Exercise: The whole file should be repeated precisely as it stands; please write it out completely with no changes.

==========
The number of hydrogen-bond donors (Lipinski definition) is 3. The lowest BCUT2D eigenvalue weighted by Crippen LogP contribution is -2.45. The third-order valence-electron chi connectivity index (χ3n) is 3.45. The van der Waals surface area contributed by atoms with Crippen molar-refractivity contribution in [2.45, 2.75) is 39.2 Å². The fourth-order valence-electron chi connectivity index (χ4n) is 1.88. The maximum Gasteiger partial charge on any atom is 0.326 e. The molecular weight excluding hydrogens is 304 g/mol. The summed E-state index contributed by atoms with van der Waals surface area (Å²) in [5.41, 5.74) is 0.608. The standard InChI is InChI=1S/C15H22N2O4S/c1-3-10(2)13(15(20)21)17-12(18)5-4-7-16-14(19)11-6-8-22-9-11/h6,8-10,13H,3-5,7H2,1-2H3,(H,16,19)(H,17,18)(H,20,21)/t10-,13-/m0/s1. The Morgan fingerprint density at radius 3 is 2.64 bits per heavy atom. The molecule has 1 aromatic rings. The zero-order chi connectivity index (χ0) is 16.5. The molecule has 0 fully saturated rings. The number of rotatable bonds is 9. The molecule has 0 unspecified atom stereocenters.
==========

The number of hydrogen-bond donors (Lipinski definition) is 3. The lowest BCUT2D eigenvalue weighted by Crippen LogP contribution is -2.45. The third-order valence-electron chi connectivity index (χ3n) is 3.45. The van der Waals surface area contributed by atoms with Crippen molar-refractivity contribution in [2.45, 2.75) is 39.2 Å². The fourth-order valence-electron chi connectivity index (χ4n) is 1.88. The maximum Gasteiger partial charge on any atom is 0.326 e. The molecular weight excluding hydrogens is 304 g/mol. The summed E-state index contributed by atoms with van der Waals surface area (Å²) in [5.41, 5.74) is 0.608. The standard InChI is InChI=1S/C15H22N2O4S/c1-3-10(2)13(15(20)21)17-12(18)5-4-7-16-14(19)11-6-8-22-9-11/h6,8-10,13H,3-5,7H2,1-2H3,(H,16,19)(H,17,18)(H,20,21)/t10-,13-/m0/s1. The Morgan fingerprint density at radius 3 is 2.64 bits per heavy atom. The molecule has 1 aromatic rings. The zero-order chi connectivity index (χ0) is 16.5. The molecule has 0 fully saturated rings. The number of rotatable bonds is 9. The molecule has 0 unspecified atom stereocenters.